The impasse ended in late afternoon, when Sen. Mitch McConnell, R-Ky., announced a meeting of the Republican caucus that he would allow floor debate to proceed.
He did so after Sen. Richard Shelby, R-Ala., the highest-ranking Republican member of the Senate Banking Committee, issued a statement indicating that talks on compromise legislation with Sen. Christopher Dodd, D-Conn., had failed.
Dodd, chairman of the Banking Committee, is the primary sponsor of S. 3217. He has been in charge of efforts to craft the bill since last fall, and he first introduced it in early December. He decided in late January to go back to the drawing board after failing to win any Republican support for the bill.
With members of the committee breaking into two-man bipartisan teams, the legislation was reworked, but, in the end, Republicans declined to support it.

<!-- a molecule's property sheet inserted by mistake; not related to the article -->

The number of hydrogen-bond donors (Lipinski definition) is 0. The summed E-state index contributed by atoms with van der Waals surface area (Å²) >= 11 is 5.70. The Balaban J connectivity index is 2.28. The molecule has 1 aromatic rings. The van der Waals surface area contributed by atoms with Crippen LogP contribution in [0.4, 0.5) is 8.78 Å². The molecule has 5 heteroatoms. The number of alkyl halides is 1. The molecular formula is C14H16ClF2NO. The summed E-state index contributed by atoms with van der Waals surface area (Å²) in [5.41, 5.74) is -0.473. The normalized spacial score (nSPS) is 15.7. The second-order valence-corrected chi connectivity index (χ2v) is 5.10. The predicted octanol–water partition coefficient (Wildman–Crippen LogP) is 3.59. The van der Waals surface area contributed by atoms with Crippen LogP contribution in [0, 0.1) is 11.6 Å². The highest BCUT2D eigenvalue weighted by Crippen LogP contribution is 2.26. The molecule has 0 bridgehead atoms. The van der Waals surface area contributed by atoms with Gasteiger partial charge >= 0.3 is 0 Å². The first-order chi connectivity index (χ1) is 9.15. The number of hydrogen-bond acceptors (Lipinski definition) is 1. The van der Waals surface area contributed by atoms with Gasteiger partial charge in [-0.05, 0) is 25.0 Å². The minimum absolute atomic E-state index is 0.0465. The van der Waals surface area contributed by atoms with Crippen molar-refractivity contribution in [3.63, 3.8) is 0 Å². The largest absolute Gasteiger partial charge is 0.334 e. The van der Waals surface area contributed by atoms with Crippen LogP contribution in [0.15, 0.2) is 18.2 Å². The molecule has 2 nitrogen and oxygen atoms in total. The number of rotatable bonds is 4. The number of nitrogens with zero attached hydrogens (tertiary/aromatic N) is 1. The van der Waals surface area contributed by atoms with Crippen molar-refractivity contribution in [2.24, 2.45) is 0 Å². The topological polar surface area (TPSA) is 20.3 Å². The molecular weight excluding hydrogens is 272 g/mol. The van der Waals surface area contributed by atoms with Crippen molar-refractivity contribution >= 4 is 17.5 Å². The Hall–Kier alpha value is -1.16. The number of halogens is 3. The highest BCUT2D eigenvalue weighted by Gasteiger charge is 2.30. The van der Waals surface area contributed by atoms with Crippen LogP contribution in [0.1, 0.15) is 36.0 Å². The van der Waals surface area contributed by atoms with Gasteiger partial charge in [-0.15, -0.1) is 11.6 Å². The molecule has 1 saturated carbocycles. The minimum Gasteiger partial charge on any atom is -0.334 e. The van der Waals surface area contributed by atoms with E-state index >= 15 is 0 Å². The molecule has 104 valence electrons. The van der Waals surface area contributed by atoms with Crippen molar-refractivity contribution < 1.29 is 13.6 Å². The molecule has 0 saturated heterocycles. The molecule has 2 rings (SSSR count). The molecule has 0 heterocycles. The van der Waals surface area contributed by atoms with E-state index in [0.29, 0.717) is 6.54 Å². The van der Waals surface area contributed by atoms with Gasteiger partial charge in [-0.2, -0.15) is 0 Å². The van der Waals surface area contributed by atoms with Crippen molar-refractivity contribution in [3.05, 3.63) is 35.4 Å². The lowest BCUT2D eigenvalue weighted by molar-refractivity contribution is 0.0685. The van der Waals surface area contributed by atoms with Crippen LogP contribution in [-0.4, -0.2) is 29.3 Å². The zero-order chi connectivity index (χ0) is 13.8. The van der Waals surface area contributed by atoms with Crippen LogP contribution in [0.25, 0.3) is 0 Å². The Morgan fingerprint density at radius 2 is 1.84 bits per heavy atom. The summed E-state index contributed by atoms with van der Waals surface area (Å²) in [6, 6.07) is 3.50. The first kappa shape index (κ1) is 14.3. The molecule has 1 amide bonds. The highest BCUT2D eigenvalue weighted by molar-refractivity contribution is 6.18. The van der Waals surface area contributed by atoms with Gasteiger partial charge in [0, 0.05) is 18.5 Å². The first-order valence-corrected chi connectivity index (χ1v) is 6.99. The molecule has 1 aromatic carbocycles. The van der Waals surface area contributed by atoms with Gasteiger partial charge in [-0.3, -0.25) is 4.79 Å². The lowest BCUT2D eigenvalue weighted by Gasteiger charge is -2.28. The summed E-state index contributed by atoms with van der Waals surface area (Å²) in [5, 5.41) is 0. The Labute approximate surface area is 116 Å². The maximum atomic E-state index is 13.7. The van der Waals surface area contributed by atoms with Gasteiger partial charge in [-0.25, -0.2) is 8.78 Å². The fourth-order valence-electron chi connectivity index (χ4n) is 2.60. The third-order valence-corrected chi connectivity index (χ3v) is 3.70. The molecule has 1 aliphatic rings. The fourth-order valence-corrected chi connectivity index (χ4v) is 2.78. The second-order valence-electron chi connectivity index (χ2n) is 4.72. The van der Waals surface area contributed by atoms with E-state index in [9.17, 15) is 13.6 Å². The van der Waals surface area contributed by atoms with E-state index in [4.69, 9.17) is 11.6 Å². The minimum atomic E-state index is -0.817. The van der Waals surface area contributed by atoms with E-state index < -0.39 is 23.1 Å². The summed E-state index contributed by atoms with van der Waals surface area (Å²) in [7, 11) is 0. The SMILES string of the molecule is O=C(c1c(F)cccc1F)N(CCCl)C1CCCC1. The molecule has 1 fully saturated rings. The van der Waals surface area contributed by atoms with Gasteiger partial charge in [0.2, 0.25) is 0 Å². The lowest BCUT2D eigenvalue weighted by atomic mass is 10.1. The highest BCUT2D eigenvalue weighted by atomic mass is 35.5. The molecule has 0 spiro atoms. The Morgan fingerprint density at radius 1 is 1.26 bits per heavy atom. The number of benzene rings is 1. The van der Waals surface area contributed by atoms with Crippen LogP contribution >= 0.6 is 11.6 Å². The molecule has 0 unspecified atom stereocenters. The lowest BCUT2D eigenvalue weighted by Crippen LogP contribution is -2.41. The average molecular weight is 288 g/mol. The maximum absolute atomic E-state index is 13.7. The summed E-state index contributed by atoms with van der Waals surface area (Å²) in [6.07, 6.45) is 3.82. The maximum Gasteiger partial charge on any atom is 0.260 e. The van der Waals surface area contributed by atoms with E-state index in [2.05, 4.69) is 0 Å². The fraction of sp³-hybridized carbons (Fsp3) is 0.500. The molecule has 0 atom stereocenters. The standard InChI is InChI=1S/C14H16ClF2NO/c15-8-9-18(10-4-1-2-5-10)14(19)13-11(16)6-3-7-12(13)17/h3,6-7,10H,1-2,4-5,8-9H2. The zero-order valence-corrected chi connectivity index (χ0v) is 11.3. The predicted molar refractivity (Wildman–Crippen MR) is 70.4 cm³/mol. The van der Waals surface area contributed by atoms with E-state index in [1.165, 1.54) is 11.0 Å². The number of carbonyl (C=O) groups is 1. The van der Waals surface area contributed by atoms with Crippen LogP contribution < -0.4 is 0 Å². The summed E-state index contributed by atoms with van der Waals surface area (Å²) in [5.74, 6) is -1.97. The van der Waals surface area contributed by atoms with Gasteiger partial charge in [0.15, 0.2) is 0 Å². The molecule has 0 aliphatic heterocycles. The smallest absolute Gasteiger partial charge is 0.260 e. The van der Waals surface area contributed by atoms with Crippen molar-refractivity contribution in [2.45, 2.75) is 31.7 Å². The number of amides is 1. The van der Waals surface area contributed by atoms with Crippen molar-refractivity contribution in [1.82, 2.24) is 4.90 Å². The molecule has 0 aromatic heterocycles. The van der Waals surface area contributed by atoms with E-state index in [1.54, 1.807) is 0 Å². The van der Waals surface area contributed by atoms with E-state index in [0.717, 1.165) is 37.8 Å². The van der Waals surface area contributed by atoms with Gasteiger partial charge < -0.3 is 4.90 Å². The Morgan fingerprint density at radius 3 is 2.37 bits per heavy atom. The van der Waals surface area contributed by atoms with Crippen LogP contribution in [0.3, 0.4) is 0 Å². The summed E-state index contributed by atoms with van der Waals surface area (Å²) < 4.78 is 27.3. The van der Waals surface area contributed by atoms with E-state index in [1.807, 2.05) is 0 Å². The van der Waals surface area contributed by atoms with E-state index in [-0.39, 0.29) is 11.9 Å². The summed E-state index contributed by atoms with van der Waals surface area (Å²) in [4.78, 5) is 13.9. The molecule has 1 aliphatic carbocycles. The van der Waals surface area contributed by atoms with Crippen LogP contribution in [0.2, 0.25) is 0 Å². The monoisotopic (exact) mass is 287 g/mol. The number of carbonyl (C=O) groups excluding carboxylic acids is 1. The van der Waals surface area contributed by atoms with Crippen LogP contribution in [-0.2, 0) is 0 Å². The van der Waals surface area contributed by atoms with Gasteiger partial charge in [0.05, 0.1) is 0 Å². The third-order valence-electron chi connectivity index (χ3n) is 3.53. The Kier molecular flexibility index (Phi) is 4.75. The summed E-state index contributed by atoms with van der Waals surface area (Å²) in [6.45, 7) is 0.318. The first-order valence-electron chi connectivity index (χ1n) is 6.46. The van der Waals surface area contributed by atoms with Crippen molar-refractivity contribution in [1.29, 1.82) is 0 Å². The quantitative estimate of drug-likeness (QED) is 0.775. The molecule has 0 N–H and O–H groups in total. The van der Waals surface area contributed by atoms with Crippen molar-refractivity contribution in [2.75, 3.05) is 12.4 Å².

McConnell said Republicans had decided to allow floor debate on the bill after winning a commitment from Dodd and other Democrats that language drafted by Republicans McConnell believed would put an end to government bailouts of failing large banks.
Democrats, led by Dodd, argued that McConnell’s arguments were specious, that the bill as presented to Republicans would do just that, and furthermore, that Sen. Bob Corker, R-Tenn., had played a key role in drafting the provision in contention.
But McConnell disagreed. He said the decision of Republicans to use their 41 votes to block floor debate “was instrumental in gaining assurances from Sen. Dodd that changes will be made to end taxpayer bailouts and the dangerous notion that certain financial institutions are too big to fail.”